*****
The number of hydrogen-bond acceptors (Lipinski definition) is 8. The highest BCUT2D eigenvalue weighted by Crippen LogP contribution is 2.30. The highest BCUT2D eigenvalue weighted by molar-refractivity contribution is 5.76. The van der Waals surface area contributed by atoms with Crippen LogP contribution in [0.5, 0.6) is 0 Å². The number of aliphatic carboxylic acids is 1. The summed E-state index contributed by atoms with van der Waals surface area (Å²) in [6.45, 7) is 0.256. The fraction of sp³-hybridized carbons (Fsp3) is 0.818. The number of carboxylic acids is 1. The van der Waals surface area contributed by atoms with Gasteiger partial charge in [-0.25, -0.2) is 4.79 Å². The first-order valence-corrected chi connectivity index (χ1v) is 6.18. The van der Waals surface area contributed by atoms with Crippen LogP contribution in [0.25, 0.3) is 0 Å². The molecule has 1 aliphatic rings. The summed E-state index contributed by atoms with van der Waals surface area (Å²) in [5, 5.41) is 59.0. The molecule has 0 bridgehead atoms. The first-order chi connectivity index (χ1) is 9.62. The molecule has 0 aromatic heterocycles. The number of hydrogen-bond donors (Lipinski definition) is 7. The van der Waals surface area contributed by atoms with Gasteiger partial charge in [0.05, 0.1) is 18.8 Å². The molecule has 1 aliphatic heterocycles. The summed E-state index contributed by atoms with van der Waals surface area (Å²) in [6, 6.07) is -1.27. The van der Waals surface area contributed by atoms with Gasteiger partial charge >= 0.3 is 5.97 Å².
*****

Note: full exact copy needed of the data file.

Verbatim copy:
The number of hydrogen-bond acceptors (Lipinski definition) is 8. The highest BCUT2D eigenvalue weighted by Crippen LogP contribution is 2.30. The highest BCUT2D eigenvalue weighted by molar-refractivity contribution is 5.76. The van der Waals surface area contributed by atoms with Crippen LogP contribution in [0.5, 0.6) is 0 Å². The number of aliphatic carboxylic acids is 1. The summed E-state index contributed by atoms with van der Waals surface area (Å²) in [6.45, 7) is 0.256. The fraction of sp³-hybridized carbons (Fsp3) is 0.818. The number of carboxylic acids is 1. The van der Waals surface area contributed by atoms with Gasteiger partial charge in [-0.25, -0.2) is 4.79 Å². The first-order valence-corrected chi connectivity index (χ1v) is 6.18. The van der Waals surface area contributed by atoms with Crippen LogP contribution in [0.25, 0.3) is 0 Å². The molecule has 1 aliphatic rings. The summed E-state index contributed by atoms with van der Waals surface area (Å²) in [5, 5.41) is 59.0. The molecule has 0 bridgehead atoms. The first-order chi connectivity index (χ1) is 9.62. The molecule has 0 aromatic heterocycles. The number of hydrogen-bond donors (Lipinski definition) is 7. The van der Waals surface area contributed by atoms with Gasteiger partial charge in [0.05, 0.1) is 18.8 Å². The molecule has 1 aliphatic heterocycles. The summed E-state index contributed by atoms with van der Waals surface area (Å²) in [6, 6.07) is -1.27. The van der Waals surface area contributed by atoms with Gasteiger partial charge >= 0.3 is 5.97 Å².